By Tony Stafford
I wish I knew something about computers, specifically mine. Every time over the past week I’ve gone from one “favourite” site to another, the chance increases that some mysterious “add-on” of which I’ve no knowledge, forces the internet to stop working.
At the same time, at least three of my favourites, Paris Turf, France-Galop and Betfair (purely for information the last one – I’ve not had a bet on it for three years) are unrecognisable, and in the case of France-Galop, I cannot even get the entries of races as previously.
Just as well I could when French Fifteen was plying his trade- eventually winning a Group 1 – two seasons ago. I’ll have to ask M. Clement to help me out, as eventually one of Mr T’s three juveniles he has there might be close to a run.
But we soldier on. Had you heard of Flintshire – the horse, not the county – before last night? I admit to his having escaped my attention, and as I was coming back from a scorching day at Newmarket when he won the Grand Prix de Paris so effortlessly at Longchamp on Bastille Day eve, I’ve still not seen him, but they say the Arc is a cinch.
The switch of the Prix du Jockey Club and Grand Prix de Paris distances still irritates me, as the former is a glorified ten-furlong affair while the latter features what’s left after the rigours of Epsom and The Curragh. The French always seem to save something nice. The British and Irish exhaust their resources every spring/ early summer, so that even Ballydoyle were left with just Battle of Marengo, a horse who ran both in the Derby (fourth) and then as a beaten favourite at Ascot to challenge the locals.
Only eight horses started, an abomination, considering there was more than a quarter of a million quid for the winner, and no English-trained horse bothered to turn up. In all €600,000 was available.
I was at Newmarket, as I’ve said, and am ashamed to say I didn’t stop off at the Six Mile Bottom Convenience Store, which again looked temptingly-bright as I drove past twice in the day. William Haggas wasn’t there – no runners – instead being at York on both days. It might seem no hardship for a Yorkshireman who went on to win the big stayers’ race and then to collect 1-2 in the John Smith’s Cup, but it was easy to share his irritation at the continuing ridiculous clash between big weekend meetings.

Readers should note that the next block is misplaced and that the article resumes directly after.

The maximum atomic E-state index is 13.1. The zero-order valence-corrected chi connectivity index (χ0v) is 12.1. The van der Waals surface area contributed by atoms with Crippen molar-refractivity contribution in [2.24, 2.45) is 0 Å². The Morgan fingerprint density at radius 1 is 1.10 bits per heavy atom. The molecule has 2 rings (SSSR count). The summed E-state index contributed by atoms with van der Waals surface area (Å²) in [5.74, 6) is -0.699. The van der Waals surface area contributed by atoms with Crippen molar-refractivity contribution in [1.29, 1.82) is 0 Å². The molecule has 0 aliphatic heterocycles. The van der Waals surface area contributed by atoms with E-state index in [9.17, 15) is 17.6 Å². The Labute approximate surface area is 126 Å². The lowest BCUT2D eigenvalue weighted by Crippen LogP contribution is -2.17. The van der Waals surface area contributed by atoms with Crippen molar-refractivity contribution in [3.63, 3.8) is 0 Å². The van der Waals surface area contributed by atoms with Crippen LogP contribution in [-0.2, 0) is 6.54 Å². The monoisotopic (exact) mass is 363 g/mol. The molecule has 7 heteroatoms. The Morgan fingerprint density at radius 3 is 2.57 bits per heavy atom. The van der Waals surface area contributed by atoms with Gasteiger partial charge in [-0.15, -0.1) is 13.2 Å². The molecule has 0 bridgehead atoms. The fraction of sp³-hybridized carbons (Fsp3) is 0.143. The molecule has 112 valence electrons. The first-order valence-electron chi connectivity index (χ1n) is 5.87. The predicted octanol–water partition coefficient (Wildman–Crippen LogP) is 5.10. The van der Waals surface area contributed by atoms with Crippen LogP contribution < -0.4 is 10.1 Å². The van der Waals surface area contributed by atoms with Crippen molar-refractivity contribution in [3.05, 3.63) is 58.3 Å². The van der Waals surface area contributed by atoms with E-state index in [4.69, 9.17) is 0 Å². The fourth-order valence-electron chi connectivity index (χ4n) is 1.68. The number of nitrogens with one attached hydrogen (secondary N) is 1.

I pulled up in the car park at the July Course on Friday next to David Oldrey, long time former boss of Race Planning with the old Jockey Club. Oldrey, also a celebrated owner-breeder responded to my enquiry as to how he missed his old job saying: “If I was still doing it, we wouldn’t be here today or tomorrow”.
I sit with Oldrey and Haggas firmly in the traditionalists’ camp. If Newmarket try to tell us that it is preferable for all the big races to be run on the same day, I say “nonsense”. Even Mark Johnston is against the present log-jam, and if you wanted a statistic to prove a point, then a crowd of more than 16,000 for the opening day of the July meeting on Thursday, is an emphatic one.
A reversion to the old Tuesday, Wednesday, Thursday date would re-invigorate a mid-week denied any proper action and leave York in the North and Ascot in the South to get their share of the top riders on Friday and Saturday.
The old “vital for the Levy” mantra is wearing thin. Let’s go back to the proper midweek for the Newmarket, York and Chester traditional dates in spring and summer. It would enable more people to see the stars, while family constraints always conflict with racing on Saturdays for many potential racegoers.
While we’re dealing with that, what about the Derby? I’m sure William and David agree with me that the first Wednesday in June would give the race a focus lost since its moving to the weekend. Call me old if you want, you’d be right.
OK, fixture changes might not be easily reversed, but one aspect of racing that gets my goat is the interference rule. William Buick allowed Elusive Kate to drift right across the July course in the Falmouth Stakes, taking the favourite Sky Lantern with her. Whether it made a difference or not, it looked ugly and in France and the US, I’m pretty sure the result would have been turned around.
The Coral-Eclipse where James Doyle brought Al Kazeem home first, not before almost certainly preventing the likely runner-up taking that position by serious interference, cost him a ban, but owner and trainer got no such sanction, and Doyle collects his lavish riding percentage just the same.
At Ascot on Friday, Martin Harley, riding Frankel’s brother Morpheus in a three-year-old handicap, brought his horse through to catch Stableford on the line, winning by a nose.
There was general approval of the jockey’s effort, as he looked in a hopeless place a furlong out. To get to where he was at the finish, though, according to the Racing Post’s close up: “both Private Alexander and Al Mukhdam were knocked out of the race by the winner’s manoeuvre a furlong out”. In the US certainly, he would have been placed behind those two. Here he gets his cash, admittedly with a three-day ban, and connections keep the money. Something’s wrong somewhere. Call me old-fashioned if you want.
Still all’s not lost. England and the referral system can beat the Aussies today and Arsene’s signing a new contract. Talking to Ryan Moore after Cousin Khee found the ground too firm at Newmarket yesterday, he agreed with me that it would great if Suarez signed for the Gunners. Get on for the new season – 12-1’s an insult.